So the Good Lords of college-affiliated sports grant us a four-team playoff to determine a college-affiliated football champion. For a minute or a few decades there, I thought you had lost your talent for following the money.
Amazing, isn’t it? All those previous alleged impediments — missed class time (during holiday break?), too much travel for fans used to one bowl game (yeah, that stops the real yahoos), devaluation of the bowl system (that’s already been devalued) — shrunk into pylons to be negotiated once the money got big enough.
They heard the fans. They heard the hype machine already revving. They heard the sounds of the free market, saw TV gold in them thar hills and only NBA groupies dig for gold better than the powers behind college football.
ESPN reportedly will get first crack at the TV package, which isn’t surprising. You go to the needy first. Disney’s sports network pays big money for live events because it needs to justify the fat fees it charges cable system operators for the privilege of having ESPN as part of its basic package.
Make no mistake, this continues the Bowl Championship Series philosophy of the rich getting richer. An impartial committee will select the teams based on record, strength of schedule, head-to-head competition and whether or not the team wins its conference. Surely said committee won’t take into account national appeal or fan following. Only as a tiebreaker, of course.
Theoretically, this gives the Boise States of the world a shot to get into the mix. In practice, the committee might throw such teams a bone every two or three years, when the howling at the door gets loudest.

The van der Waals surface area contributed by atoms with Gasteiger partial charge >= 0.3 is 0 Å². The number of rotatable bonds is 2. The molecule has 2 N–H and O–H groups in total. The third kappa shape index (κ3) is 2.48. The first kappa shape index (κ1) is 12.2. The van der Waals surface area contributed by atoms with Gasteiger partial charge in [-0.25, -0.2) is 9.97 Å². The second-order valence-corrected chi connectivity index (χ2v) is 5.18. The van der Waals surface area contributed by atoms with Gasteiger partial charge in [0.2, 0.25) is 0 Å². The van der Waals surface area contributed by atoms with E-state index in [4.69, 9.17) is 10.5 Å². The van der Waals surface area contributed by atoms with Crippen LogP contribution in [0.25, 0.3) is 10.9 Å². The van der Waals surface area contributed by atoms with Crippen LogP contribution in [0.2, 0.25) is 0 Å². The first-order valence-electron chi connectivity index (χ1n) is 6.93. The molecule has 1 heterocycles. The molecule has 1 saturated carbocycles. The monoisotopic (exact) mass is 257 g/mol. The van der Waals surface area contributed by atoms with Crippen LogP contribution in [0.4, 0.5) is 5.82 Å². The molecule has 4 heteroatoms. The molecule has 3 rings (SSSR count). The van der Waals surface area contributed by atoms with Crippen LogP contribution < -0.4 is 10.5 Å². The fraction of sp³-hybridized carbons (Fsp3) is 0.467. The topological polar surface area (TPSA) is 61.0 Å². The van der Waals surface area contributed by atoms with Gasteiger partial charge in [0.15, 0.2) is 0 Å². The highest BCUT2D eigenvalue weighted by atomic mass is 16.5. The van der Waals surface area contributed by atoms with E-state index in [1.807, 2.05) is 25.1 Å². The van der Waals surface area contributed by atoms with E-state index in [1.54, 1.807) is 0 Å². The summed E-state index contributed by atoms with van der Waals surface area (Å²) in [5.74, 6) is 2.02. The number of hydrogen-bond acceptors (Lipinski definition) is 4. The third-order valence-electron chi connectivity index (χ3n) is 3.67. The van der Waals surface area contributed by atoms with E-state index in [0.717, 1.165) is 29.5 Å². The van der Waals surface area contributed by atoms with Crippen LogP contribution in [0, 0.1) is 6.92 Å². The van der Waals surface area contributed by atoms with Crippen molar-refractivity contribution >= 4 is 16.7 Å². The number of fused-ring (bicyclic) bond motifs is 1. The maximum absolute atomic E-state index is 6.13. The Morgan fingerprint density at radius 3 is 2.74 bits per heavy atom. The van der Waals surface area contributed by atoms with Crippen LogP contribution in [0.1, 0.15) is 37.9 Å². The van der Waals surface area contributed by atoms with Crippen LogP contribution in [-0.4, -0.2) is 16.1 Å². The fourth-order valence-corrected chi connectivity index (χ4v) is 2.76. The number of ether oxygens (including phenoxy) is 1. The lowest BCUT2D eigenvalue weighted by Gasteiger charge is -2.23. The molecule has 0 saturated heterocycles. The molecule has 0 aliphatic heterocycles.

I say, what the heck? In for a penny, in for a pound, don’t give us just bacon and pig’s feet, let’s go whole hog.
There’s 11 BCS conferences overall if the WAC gets whacked by the time the Heat finishes taking their deserved victory laps. Why not make it a 12-team tournament? The conference champions plus an independent or wild card conference team to be chosen by the committee. The top four teams of the current playoff get a bye into the second round while the other eight play the first round. The whole thing could start the week before Christmas and run through the normal bowl season.
Already I can hear, “What do you tell the second best team in a conference, say, the SEC, who’s clearly three touchdowns better than the champion of Conference USA?” Same thing you say to the No. 5 team now: tough spit.
The men’s NCAA basketball tournament used to be that way. It became March Madness when its expansion in teams met college basketball parity and some wildly exciting upsets and championship games ensued. A 64-team, 63-game football tournament is impractical. But a 12-team, 11-game tournament would expand the college-affiliated football playoff to its maximum density of games.
An upset or two in the early rounds would lead to both immense blowouts and monster upsets in the second round, as some of those top four seeded teams come in rusty and have their maturity tested. Those who get it together win big and roll into the semifinal round. Those who don’t find themselves listed with great teams that didn’t win it all like 1983 Nebraska.
That reminds me: Now that we’ve got a playoff system in place, can we acknowledge how ridiculous the polls were and retroactively eliminate calling anyone a “national champion” if they played before, say, 1979? That’s when ABC, the only network broadcasting college football weekly at the time, really opened up its TV schedule. Before that, voters, whether coaches or media, saw only a handful of teams live, on TV or via highlights.
It has been a long road from there to here. Let’s finish the journey. The cash can be counted along the way.